So, what do we do when the world comes crashing down? When skyscrapers fall? When mad men appease their merciless god with fear and death, a bloody worship and the praise of a mother’s agonizing grief?

Today our hearts are with the French. The chaos in those dark hours, made more terrifying by the light of the public venues in which they were enacted, must have been unimaginable. Lives of unique significance, irreplaceable value, have been lost. Countless families have been irreparably changed. For too many, innocence will inevitably give way to ideology. Joy will be overwhelmed by bitterness and hatred. Grief will incapacitate and drain some lives of any sense of purpose, of any belief in meaning. And none of us could blame any of them for such a depressing loss of perspective. Evil has that power.

Even before the smoke cleared, the disbelief and sadness, anxiety and a pious rage quickly brimmed over. Our shrinking world was beleaguered by a relentless media that streams the terror of a foreign creed and the smell of mass death into our quiet kitchens. It’s maddening and heartbreaking that this has happened again.

I wish it were surprising.
From the very beginning we humans have found it confoundingly difficult to get along, to respect difference, to celebrate diversity. And from the very first family conflict, we’ve displayed a penchant for solving our problems the bloodiest way possible. Brothers or enemies, it makes no difference. Sticks and stones, guns and weapons of increasingly mass death have been our choice. We’ve always preferred revenge to reconciliation, response to resolution, umbrage to understanding, righteous anger to honest answer.
We repay pain with more pain. Death with more death. Misunderstanding with close-minded resolve. We call it a solution, but all we have to show for a couple thousand years of strong-armed justice is the inevitable result of strong armed “justice.”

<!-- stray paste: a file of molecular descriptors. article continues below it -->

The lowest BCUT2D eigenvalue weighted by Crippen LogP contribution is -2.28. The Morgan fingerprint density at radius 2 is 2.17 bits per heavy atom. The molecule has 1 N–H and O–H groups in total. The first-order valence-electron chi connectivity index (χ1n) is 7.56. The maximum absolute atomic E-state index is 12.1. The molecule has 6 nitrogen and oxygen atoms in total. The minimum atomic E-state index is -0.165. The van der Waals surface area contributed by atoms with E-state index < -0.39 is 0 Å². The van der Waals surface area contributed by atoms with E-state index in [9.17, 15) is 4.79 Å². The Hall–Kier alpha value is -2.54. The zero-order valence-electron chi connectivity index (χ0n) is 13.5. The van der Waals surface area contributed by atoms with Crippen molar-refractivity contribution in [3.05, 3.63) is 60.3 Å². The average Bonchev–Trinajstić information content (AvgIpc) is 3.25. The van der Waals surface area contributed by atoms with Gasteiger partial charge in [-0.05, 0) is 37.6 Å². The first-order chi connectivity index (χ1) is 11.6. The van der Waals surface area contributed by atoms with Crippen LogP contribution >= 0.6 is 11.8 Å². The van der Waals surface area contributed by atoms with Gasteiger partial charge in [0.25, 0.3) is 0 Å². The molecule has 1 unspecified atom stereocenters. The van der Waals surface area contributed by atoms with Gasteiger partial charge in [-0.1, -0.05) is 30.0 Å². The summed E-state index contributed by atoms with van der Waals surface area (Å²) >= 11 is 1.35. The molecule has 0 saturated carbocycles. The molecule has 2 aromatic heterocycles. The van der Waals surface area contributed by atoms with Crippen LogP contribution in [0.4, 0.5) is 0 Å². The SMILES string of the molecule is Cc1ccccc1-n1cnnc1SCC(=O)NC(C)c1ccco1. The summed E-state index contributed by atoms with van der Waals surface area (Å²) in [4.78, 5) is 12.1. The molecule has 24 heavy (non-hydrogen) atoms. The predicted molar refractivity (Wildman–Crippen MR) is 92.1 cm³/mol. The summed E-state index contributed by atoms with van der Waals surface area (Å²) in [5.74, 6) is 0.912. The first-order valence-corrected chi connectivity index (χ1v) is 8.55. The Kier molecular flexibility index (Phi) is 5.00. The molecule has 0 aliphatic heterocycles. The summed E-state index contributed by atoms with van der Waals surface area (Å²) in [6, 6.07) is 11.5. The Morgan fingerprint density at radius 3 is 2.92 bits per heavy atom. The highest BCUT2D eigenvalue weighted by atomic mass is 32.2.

Real justice is smart, not strong—it is right, not might. It has restoration as its end, not retribution. It seeks wisdom and a world view wider than our own as a means to peace. And shalom—not just the absence of war, but the presence of respect and wholeness for all, true peace—must be the goal.
Have I regressed to idealism, to the rhetoric of religious hope? No. That’s just the easy critique of the response of faith, which understands, where most people do not, that we have only two choices: more of the same, or something different.
More pain—or brave resolve.
Those who choose pain revel in it. “The blood of the martyrs is the seed of the church,” Tertullian wrote in the third century. It was inviolable truth then, and some things never change. Whatever offense these extremists hold against the West is imbued with the passion of religious orthodoxy. Those possessed of such a misguided view are clearly willing to kill and die for that belief, and they are not unlike the Apostle Paul whose passion inspired him to proclaim: “For me, to live is Christ, and to die is gain” (Philippians 1.21).
So, an answer to the senseless, ungodly tragedy in Paris, that only means more death, will only mean more death.
Tonight I will pray for France, and I will say “salam,” which is Arabic for “peace.” And I will pray for the wisdom of the political and religious leaders of this world. One day, one of them will have the courage to stand, to ask the real questions, to seek the honest answers, to put understanding before nationalism, common kindness before religious dogma, justice before judgment, and the world will be changed.
Until then, it will just be more of the same.